An Eskimo in the desert is the title of the talk that Ignacio Ochoa Researcher of NANBIOSIS U13 Tissue & Scaffold Characterization Unit is giving today at the Pint of Science Festival in Zaragoza at 19:00.
One of the greatest advances in biomedicine was to achieve, at the end of the 19th century, maintain human cells outside the body in order to study them. This breakthrough has allowed us, for example, to discover new drugs and evaluate the toxicity of many compounds. Unfortunately, this progress has hardly evolved over these 125 years. However, the arrival of microfluidic technology has allowed us to simulate much better what actually happens in our body. This new advance will revolutionize biomedicine, bringing it closer to the goal of personalized medicine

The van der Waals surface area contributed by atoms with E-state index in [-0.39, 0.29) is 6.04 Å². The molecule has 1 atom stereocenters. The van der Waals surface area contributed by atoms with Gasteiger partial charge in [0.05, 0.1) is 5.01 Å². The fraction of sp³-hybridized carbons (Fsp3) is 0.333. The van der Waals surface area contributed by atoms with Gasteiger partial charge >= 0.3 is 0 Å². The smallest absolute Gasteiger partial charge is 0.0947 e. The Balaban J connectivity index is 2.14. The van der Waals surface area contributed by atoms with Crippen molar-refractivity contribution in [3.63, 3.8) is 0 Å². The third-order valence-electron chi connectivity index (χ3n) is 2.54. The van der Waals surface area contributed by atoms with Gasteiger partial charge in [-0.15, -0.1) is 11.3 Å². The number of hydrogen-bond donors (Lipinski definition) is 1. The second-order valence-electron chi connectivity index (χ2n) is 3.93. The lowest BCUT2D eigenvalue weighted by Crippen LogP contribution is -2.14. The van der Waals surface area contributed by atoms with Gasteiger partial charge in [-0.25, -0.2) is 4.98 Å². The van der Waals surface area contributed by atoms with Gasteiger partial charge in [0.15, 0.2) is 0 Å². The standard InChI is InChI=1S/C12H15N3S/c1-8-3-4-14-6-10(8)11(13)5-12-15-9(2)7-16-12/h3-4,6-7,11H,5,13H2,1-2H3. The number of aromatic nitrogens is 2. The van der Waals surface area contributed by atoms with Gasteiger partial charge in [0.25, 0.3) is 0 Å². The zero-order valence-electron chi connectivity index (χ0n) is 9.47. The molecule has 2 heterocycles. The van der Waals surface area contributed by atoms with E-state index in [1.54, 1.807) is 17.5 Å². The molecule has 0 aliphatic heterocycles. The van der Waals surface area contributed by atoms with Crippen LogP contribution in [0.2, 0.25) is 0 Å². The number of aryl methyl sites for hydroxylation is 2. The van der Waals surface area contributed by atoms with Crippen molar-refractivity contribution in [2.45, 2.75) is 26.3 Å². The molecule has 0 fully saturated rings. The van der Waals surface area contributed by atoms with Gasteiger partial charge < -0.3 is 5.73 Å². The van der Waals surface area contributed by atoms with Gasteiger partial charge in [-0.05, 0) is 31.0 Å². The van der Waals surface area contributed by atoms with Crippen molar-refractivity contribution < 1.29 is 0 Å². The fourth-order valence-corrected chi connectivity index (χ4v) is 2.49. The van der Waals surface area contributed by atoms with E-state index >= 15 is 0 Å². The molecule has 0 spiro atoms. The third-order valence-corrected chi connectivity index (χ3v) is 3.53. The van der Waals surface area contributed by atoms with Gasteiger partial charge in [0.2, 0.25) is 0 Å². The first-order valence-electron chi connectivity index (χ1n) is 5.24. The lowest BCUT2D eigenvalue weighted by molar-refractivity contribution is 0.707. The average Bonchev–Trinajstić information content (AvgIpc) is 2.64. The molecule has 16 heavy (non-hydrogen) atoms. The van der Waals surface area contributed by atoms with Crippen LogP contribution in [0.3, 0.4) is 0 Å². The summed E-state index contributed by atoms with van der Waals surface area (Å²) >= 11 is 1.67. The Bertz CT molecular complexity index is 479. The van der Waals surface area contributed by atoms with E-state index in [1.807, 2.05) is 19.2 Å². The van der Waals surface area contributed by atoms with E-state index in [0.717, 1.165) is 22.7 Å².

As Iñaki has explained to NANBIOSIS “Cells are accustomed to being in a specific environment in our body (mechanical, chemical, electrical, etc.) and, when we take them out of that environment to study them in the laboratories they stop working in a similar way as they did in vivo. This change of functioning sometimes generates false positives in the study of efficacy of new drugs and generates delays and excessive costs in the development of new treatments. Thanks to the Organ on Chip technology, we can better simulate in the laboratory the environment of the cells under physiopathological conditions (rigidities, gradients, flow or the presence of different cell types) and obtain results closer to the clinic”.